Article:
TOCA on Urbanspoon

I Know I’m as White as the Adrak Duck but Cut Me Some Quack

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I was meeting a customer for a dinner in the North and since we both agreed on Indian, he suggested Adrak in Richmond Hill.  So, I hopped on Open Table and made a reservation for the following week.

I’m not overly familiar with Richmond Hill so I needed to type this one into my iPhone.  With the help of Siri I was directed into an abandoned parking lot with a small sign stuck in the ground  indicating that the restaurant was somewhere in the vicinity.  After parking, I walked around to the front of one of the buildings and found the entrance rather easily.  It’s quite spacious, complete with a glassed off area housing tandoori ovens pumping out meat and bread at a feverish rate.  There is a unique cocktail menu which brings flavours of the Southeast into a potent potable.  Although I was tempted, I was deterred by the need to drive back to airport area afterwards.

Although  Adrak means ginger in Hindi, the minute I heard the name of this restaurant I thought of the Aflac duck. This mischievous water fowl made headlines when the absolutely obnoxious Gilbert Gottfried was fired as the voice for making a series of inappropriate jokes related to the tsunami in Japan years back..  Since then, the duck has continued to get in trouble in commercials  by most recently attending a yoga class so he can shamelessly stare at women’s asses in tight pants.

Since the Alfac duck is really white and the name sounds like Adrak, I would like to propose that the term Adrak duck refer to any really white person that walks into a ethnic restaurant and either gets questioned about their food choice or their level of spice.  I have been the victim of this practice numerous times and just think I’ll start belting out “Adrak!” in a duck voice whenever this happens. Consider the following examples.  I recently walked into a Thai restaurant with my daughter and we ordered fresh spring rolls with pork rind in it.  The waitress raised an eyebrow and asked if we were sure we wanted pork rind because  it was skin.  Although I was tempted to yell “Adrak!”, as much as I hated to do it, I had to resort to a foodie look while stating “Yes, I’m aware”.  I also have a Sri Lankan friend I will meet for lunch on occasion.  Whether we go for East Asian or Indian, the level of spice is a discussion between the waitstaff and I with frequent glances at my friend with a “is this guy for real?” quizzical look on their face.  The assumption is the level of heat needs to be tailored to me since I’m the wimpy white guy.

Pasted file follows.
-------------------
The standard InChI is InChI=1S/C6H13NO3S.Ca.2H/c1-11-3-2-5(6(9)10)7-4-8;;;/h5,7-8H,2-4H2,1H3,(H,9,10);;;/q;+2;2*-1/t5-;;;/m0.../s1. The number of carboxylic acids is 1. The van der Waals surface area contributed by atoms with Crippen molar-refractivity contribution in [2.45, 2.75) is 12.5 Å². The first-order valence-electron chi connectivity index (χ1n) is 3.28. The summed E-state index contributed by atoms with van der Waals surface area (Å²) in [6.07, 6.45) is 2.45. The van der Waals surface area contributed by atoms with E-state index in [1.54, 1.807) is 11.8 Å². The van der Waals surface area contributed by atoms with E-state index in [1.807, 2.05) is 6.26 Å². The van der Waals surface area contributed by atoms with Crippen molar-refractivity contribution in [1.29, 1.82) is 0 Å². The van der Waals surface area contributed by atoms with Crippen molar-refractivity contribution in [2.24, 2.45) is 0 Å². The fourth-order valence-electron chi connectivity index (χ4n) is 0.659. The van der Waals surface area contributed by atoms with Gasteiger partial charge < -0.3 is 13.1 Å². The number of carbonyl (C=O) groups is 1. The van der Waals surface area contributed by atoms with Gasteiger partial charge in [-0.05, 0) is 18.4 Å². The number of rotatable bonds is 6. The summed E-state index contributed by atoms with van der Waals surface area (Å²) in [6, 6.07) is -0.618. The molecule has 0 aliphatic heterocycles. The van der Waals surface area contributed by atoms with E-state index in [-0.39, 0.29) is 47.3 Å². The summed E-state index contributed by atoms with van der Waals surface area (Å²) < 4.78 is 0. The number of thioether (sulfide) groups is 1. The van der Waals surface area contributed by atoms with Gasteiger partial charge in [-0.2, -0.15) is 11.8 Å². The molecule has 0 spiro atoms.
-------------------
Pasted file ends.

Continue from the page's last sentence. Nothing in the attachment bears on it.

ADRAK!

I’ve read reviews questioning the service at Adrak.  Maybe it was the fact that it was a Wednesday night but I found it prompt and courteous.  The night began with a decent amuse bouche reminiscent of arancini with saffron accents and served atop a tangy tomato sauce.

Amuse Bouche- Arancini

Amuse Bouche- Arancini

Tandoori Temptations

We started the night with a trio of protein from the tandoori oven; salmon tikka, bhatti da murgh (chicken legs) and chaamp taajar (lamb chops).  Each was seasoned with an array of spices, fired up and attractively served.  Before putting in the order, however, it happened.  Totally ignoring the Indian guy at the table, he looked at the two white guys at the table and asked about the spice level.  We agreed on spicy and he proceeded to inform us that Indian spice is hotter than normal spice.

ADRAK!

Even for a white guy, everything was nicely spiced and didn’t require copious amounts of water nor a call to Telehealth to digest.  Despite the extreme heat of the tandoori oven, the meat kept its interior moisture and the traditional sauces were a nice complement.

Salmon Tikki $18

Salmon Tikka $18

Bhatti Murgh $16

Bhatti Murgh $16

Chaamp $25

Chaamp Taajar $25

Next, we decided on a few curries. At the recommendation of my guest, we ordered the Dal Makhani (lentil) and the less traditional Adraki mushroom dishes.  He also recommended the Romali Roti as opposed to Naan.  I added the Matter Paneer (pea and cheese) and the smokey Bangain Bharta (eggplant).   Quite confident with our dominance of the tandoori, I figured spice wouldn’t be an issue this time but in sitcom fashion, the waiter reminded us the spices are more prominent in curries so we should might want to bring it down a notch.

ADRAK!

The lentils were delicious but extremely rich driven by the background taste of lots of butter.  One of my favorite characteristics of a curry is the consistency and I found the mushrooms  a bit disjointed.  The flavours were fine but just didn’t blend as nicely as I hoped.  The peas were spot on; a nicely balanced mix of sweet and tangy with a perfect texture.  I thought the eggplant was decent as well although not as good as the dal or matter.  Once again, the spice level was quite acceptable, even for a tongue flexing Caucasian.